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No bond for suspect in MU terror threat

A judge has ruled that Hunter Park poses a danger to the community, and Park remains without bond after his motion for bond reduction was denied Thursday.



Boone County prosecutors have charged Park with making a terroristic threat. He was arraigned Thursday afternoon. The threats showed up Tuesday on the anonymous location-based messaging app Yik Yak and other social media.



A university police officer wrote in a probable cause statement that Park admitted he wrote the postings when confronted early Wednesday in his Rolla college dorm room. He says Park told him he was quoting part of an online threat that appeared ahead of last month’s Oregon college shooting involving a gunman who killed nine people and himself.


In addition to the posts mimicking the Oregon shooting, Park also admitted to posting a threat to “stand my ground and shoot every black person I see.”





Park “claimed he had no idea why he specifically targeted black students in his post,” according to the probable cause statement.




(Earlier story)


Prosecutors are requesting no bond for the person who allegedly posted a social media threat at Mizzou.


Hunter M. Park, 19, was arrested at 1:50 a.m. Wednesday in Rolla. MUPD says he’s accused of making a terrorist threat.


Missouri University of Science and Technology confirms he is a student there. He was arrested in a dorm on the Rolla campus. No weapons were found.


Boone Co. Jail records show he’s a white male from Lake St. Louis. He’s still in that jail as of Thursday morning.


MUPD says Wednesday morning the suspect was arrested off campus, and is now in custody.


MU Alert posted earlier Tuesday night that “MUPD is aware of social media threats and has increased security. Call 911 immediately if you need help.”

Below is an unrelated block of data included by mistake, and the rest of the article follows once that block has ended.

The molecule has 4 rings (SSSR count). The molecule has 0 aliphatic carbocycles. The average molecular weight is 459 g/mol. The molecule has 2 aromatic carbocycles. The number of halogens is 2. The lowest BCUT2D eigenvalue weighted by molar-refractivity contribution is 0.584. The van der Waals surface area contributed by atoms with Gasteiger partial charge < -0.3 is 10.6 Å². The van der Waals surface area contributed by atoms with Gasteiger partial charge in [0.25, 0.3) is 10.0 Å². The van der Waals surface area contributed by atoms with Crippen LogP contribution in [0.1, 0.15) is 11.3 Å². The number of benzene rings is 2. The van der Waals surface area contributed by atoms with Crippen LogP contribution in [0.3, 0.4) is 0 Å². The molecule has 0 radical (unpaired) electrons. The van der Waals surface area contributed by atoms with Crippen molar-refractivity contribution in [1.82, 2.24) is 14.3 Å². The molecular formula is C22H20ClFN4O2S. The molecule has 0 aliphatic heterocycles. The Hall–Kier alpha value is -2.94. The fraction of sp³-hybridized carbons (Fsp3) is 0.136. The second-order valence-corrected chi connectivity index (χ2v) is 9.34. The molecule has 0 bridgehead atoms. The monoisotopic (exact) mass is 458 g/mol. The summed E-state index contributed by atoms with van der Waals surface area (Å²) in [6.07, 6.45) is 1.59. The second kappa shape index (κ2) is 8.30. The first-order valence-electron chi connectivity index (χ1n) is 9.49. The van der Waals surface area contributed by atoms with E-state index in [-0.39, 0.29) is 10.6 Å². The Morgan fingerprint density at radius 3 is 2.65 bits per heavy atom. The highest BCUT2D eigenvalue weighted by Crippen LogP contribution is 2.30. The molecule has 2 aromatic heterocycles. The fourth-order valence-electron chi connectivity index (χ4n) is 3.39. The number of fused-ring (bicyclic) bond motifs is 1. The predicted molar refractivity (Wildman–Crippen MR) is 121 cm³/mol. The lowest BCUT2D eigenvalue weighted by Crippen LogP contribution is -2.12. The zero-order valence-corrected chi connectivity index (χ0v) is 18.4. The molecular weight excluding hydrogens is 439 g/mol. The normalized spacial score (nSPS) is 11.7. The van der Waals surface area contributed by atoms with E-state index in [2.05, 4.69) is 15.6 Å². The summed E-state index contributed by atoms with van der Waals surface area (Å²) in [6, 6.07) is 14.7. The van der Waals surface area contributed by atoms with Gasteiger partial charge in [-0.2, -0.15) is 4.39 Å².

Messages posted on social media app Yik Yak Tuesday night mirrored postings that drew notoriety after a mass shooting on an Oregon college’s campus last month:




Chancellor R. Bowen Loftin, who announced Monday he’d be transitioning to a new role at the end of the year, posted on Twitter that “MUPD is aware of social media threats and has increased security. Call 911 immediately if you need help.”


MUPD Major Brian Weimer said there is no active threat on campus. A student was reportedly yelling at black students in speaker’s circle, but Weimer said the individual involved walked away with a friend after police showed up.





MSA members also urged the school to cancel classes Wednesday.






MU grad student and activist Jonathan Butler, whose hunger strike led to the resignation of UM System President Tim Wolfe on Monday, tweeted “Death threats are being made to Black students and NO ADMINISTRATORS are responding effectively.”



MU Alert responded to Butler, saying “There are no credible threats to campus MUPD and campus officials are on the scene.”


(This story was last updated at 6:26 p.m. Wednesday.)

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